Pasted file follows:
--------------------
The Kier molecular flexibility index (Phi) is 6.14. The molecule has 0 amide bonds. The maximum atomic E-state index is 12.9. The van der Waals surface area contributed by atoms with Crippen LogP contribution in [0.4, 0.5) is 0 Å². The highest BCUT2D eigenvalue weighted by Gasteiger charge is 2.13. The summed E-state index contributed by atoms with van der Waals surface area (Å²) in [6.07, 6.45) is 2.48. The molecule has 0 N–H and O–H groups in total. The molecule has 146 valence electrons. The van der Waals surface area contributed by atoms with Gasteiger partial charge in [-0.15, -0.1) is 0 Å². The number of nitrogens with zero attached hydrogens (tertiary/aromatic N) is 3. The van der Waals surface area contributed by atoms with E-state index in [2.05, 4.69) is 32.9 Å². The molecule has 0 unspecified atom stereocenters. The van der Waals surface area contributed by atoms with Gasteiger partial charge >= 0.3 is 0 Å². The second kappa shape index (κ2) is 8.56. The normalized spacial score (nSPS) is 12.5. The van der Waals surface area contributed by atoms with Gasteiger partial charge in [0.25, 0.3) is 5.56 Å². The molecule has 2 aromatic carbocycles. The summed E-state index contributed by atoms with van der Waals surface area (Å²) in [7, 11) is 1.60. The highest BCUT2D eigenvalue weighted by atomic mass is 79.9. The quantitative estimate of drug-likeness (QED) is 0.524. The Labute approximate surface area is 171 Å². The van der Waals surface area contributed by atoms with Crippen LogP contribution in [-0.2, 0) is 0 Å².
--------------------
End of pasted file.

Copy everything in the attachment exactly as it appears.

The Kier molecular flexibility index (Phi) is 6.14. The molecule has 0 amide bonds. The maximum atomic E-state index is 12.9. The van der Waals surface area contributed by atoms with Crippen LogP contribution in [0.4, 0.5) is 0 Å². The highest BCUT2D eigenvalue weighted by Gasteiger charge is 2.13. The summed E-state index contributed by atoms with van der Waals surface area (Å²) in [6.07, 6.45) is 2.48. The molecule has 0 N–H and O–H groups in total. The molecule has 146 valence electrons. The van der Waals surface area contributed by atoms with Gasteiger partial charge in [-0.15, -0.1) is 0 Å². The number of nitrogens with zero attached hydrogens (tertiary/aromatic N) is 3. The van der Waals surface area contributed by atoms with E-state index in [2.05, 4.69) is 32.9 Å². The molecule has 0 unspecified atom stereocenters. The van der Waals surface area contributed by atoms with Gasteiger partial charge >= 0.3 is 0 Å². The second kappa shape index (κ2) is 8.56. The normalized spacial score (nSPS) is 12.5. The van der Waals surface area contributed by atoms with Gasteiger partial charge in [0.25, 0.3) is 5.56 Å². The molecule has 2 aromatic carbocycles. The summed E-state index contributed by atoms with van der Waals surface area (Å²) in [7, 11) is 1.60. The highest BCUT2D eigenvalue weighted by atomic mass is 79.9. The quantitative estimate of drug-likeness (QED) is 0.524. The Labute approximate surface area is 171 Å². The van der Waals surface area contributed by atoms with Crippen LogP contribution in [-0.2, 0) is 0 Å².